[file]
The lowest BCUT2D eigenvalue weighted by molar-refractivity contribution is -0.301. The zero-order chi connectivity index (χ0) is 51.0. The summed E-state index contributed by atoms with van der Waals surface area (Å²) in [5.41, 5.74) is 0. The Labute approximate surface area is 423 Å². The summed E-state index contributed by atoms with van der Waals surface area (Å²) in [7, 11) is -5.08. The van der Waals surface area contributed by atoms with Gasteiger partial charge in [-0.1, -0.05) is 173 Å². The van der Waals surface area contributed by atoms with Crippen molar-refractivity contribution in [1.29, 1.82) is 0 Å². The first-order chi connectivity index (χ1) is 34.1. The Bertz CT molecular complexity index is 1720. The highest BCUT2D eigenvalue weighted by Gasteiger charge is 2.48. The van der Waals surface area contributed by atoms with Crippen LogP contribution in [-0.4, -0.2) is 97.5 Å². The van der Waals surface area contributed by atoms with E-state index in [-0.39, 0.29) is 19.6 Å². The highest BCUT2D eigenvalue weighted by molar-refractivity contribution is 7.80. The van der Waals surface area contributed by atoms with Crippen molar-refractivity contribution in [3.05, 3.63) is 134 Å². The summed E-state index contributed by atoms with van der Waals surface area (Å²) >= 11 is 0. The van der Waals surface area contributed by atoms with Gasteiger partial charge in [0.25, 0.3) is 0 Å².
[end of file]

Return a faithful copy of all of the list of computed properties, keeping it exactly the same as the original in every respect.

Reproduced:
The lowest BCUT2D eigenvalue weighted by molar-refractivity contribution is -0.301. The zero-order chi connectivity index (χ0) is 51.0. The summed E-state index contributed by atoms with van der Waals surface area (Å²) in [5.41, 5.74) is 0. The Labute approximate surface area is 423 Å². The summed E-state index contributed by atoms with van der Waals surface area (Å²) in [7, 11) is -5.08. The van der Waals surface area contributed by atoms with Gasteiger partial charge in [-0.1, -0.05) is 173 Å². The van der Waals surface area contributed by atoms with Crippen molar-refractivity contribution in [1.29, 1.82) is 0 Å². The first-order chi connectivity index (χ1) is 34.1. The Bertz CT molecular complexity index is 1720. The highest BCUT2D eigenvalue weighted by Gasteiger charge is 2.48. The van der Waals surface area contributed by atoms with Crippen LogP contribution in [-0.4, -0.2) is 97.5 Å². The van der Waals surface area contributed by atoms with E-state index in [-0.39, 0.29) is 19.6 Å². The highest BCUT2D eigenvalue weighted by molar-refractivity contribution is 7.80. The van der Waals surface area contributed by atoms with Crippen molar-refractivity contribution in [3.05, 3.63) is 134 Å². The summed E-state index contributed by atoms with van der Waals surface area (Å²) >= 11 is 0. The van der Waals surface area contributed by atoms with Gasteiger partial charge in [0.25, 0.3) is 0 Å².